On February 24th, 2022, Russia launched a full-scale invasion of Ukraine. Longstanding assumptions about the necessity of (or lack thereof) defense spending have been brought into question across the Western Hemisphere. Western countries are now attentively considering what increasing defense spending looks like in practice. Most notably, Germany announced a military spending increase to more than 2% of its GDP. A significant portion of defense spending and investments across the West will be routed to prime and subprime military contractors. As the sector continues to grow, private equity will play an increasingly important role in improving national capabilities to ensure safety and sovereignty.
Investing in the Aerospace & Defense industry has become increasingly complicated with the rise of environmental, social, and governance (ESG) considerations. ESG considerations within Aerospace & Defense are difficult to navigate: security clearances creating information gaps, LP exclusions around kill chains, an investment’s impact on human rights, and polarized political landscapes are a few examples of obstacles faced when factoring ESG into the investment process. Malk Partners, a boutique management consultancy, advises private markets on incorporating ESG and Impact in the investment process and has a long track record of helping private equity firms navigate Aerospace & Defense investments. While the majority of Malk’s work is bespoke to target acquisitions, it has identified best practices for these kinds of investments:
1. Stay clear of red lines:
Strictly avoid producing or distributing controversial weapons governed by international conventions or legal bans. These include, but are not limited to: anti-personnel mines, cluster munitions, biological weapons, chemical weapons, and nuclear weapons.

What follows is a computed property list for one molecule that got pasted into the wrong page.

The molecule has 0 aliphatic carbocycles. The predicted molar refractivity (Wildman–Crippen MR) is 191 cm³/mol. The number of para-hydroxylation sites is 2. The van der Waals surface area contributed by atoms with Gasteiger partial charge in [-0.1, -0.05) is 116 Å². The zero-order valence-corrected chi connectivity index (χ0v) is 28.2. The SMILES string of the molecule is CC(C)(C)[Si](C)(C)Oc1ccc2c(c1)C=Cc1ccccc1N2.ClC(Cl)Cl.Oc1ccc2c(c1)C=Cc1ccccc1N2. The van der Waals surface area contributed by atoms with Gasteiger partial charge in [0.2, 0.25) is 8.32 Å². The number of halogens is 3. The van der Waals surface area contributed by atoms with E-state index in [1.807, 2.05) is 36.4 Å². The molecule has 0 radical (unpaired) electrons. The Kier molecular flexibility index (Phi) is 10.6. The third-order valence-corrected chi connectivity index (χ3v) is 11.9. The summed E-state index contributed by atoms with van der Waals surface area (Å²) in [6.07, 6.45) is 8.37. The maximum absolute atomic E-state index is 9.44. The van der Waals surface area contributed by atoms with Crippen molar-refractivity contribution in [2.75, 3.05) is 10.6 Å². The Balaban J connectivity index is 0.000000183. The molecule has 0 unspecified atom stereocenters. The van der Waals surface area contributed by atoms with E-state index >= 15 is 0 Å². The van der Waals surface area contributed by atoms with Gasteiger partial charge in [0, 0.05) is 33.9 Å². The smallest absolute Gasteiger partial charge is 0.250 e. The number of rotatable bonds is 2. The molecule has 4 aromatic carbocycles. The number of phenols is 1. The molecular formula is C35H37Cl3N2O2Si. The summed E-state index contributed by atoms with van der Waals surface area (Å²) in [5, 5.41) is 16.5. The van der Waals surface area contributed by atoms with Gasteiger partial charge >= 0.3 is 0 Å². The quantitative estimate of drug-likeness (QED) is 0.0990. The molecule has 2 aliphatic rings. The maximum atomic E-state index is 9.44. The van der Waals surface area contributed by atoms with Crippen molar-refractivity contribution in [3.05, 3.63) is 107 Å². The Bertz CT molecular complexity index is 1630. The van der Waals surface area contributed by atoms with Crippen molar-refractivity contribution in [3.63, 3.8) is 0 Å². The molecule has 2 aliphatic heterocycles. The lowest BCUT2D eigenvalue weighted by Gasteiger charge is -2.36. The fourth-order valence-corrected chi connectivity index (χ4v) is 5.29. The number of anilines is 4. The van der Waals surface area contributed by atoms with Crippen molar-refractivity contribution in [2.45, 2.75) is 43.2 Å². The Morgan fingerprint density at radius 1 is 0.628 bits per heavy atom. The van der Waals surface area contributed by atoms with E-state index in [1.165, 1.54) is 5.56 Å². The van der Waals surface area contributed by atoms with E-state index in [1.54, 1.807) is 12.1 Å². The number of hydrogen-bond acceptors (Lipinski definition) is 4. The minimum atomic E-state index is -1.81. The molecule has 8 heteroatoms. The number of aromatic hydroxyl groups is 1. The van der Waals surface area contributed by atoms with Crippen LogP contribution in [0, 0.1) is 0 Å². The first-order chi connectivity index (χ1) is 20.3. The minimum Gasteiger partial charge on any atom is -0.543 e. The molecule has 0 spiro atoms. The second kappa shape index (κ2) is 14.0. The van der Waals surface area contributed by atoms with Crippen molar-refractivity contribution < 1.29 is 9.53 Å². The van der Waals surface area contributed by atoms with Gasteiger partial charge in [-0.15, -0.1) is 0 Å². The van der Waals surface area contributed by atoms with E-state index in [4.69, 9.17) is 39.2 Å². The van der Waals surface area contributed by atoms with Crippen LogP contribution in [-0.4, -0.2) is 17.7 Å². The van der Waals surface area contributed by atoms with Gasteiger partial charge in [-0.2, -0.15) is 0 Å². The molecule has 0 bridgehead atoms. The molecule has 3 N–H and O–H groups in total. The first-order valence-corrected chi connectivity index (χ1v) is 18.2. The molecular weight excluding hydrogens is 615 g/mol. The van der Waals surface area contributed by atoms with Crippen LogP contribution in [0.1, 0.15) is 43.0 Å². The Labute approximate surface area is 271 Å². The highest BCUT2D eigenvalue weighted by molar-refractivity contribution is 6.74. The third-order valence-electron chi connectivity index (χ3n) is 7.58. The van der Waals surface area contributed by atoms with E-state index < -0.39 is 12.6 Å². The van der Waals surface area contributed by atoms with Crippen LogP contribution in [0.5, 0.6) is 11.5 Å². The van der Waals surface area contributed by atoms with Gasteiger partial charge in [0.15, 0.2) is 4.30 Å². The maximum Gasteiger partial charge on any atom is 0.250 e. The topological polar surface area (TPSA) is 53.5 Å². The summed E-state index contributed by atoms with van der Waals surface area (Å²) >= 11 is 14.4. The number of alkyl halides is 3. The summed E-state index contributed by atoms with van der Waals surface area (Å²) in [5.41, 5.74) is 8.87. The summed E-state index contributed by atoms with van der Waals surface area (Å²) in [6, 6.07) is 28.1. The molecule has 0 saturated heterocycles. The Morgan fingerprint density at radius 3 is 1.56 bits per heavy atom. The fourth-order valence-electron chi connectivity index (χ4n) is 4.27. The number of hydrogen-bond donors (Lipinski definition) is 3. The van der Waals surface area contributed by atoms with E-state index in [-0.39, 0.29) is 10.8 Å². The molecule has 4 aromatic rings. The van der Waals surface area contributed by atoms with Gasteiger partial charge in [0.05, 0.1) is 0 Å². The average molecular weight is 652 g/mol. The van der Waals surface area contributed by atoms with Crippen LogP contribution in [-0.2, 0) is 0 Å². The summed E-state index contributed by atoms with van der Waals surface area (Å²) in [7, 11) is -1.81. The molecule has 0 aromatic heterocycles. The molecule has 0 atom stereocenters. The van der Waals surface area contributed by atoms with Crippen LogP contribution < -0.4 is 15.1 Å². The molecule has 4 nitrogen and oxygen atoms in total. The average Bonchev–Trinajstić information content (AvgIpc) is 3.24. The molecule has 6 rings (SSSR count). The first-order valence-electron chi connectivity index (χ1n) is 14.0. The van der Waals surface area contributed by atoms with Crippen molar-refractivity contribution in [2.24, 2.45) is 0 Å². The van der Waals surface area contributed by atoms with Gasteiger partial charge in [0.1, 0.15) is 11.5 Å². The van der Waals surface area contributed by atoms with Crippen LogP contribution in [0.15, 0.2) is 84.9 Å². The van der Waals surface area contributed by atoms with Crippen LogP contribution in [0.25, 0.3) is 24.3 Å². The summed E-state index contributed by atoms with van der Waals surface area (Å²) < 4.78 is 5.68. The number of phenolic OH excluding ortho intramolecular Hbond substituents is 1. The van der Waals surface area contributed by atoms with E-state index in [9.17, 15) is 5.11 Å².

2. Implement thorough customer stewardship procedures:
Actively consider both the end use of a product and the stakeholders involved through a customer stewardship process. These two components ultimately determine levels of risk and reputational scrutiny. Avoiding the worst actors does not clear an investment of all risk, as risk varies considerably within US allies, NATO countries, and/or countries that receive US military aid. A customer stewardship process may determine which parties should be restricted from purchasing products and services and facilitate reviews of product features, such as facial recognition, that can have latent harmful effects – even in the hands of allied governments.
3. Ensure a member of the investment team or advisors maintain required security clearance:
Understanding a target acquisition is key in any investment process. Gaining a sufficient understanding is challenging when details around specific projects or services are walled behind security clearances. To understand whether sensitive information materially changes an investment’s ESG risk profile, at least one member of the acquiring party should have the appropriate level of security clearance (e.g. secret, top secret) to fully evaluate the investment.
4. The greatest risk often lies in the kill chain:
The “kill chain” describes the structure of a military attack. The chain consists of identifying a target, dispatching forces, deciding to eliminate, ordering to eliminate, and ultimately destroying a target. Aerospace & Defense products and services may fall within the kill chain; the further along the kill chain a company’s product or service is, the greater the ESG risk.
5. Aerospace & Defense is not void of ESG opportunities:
While Aerospace & Defense has material reputational and ESG risks, it also has significant ESG opportunities. An ESG opportunity is an EBITDA-expanding initiative that results from an ESG improvement. These opportunities vary by company and can offer competitive advantages to target acquisitions. For example, programs to transition veterans into civilian roles not only provide a positive societal impact but can also take advantage of available tax credits.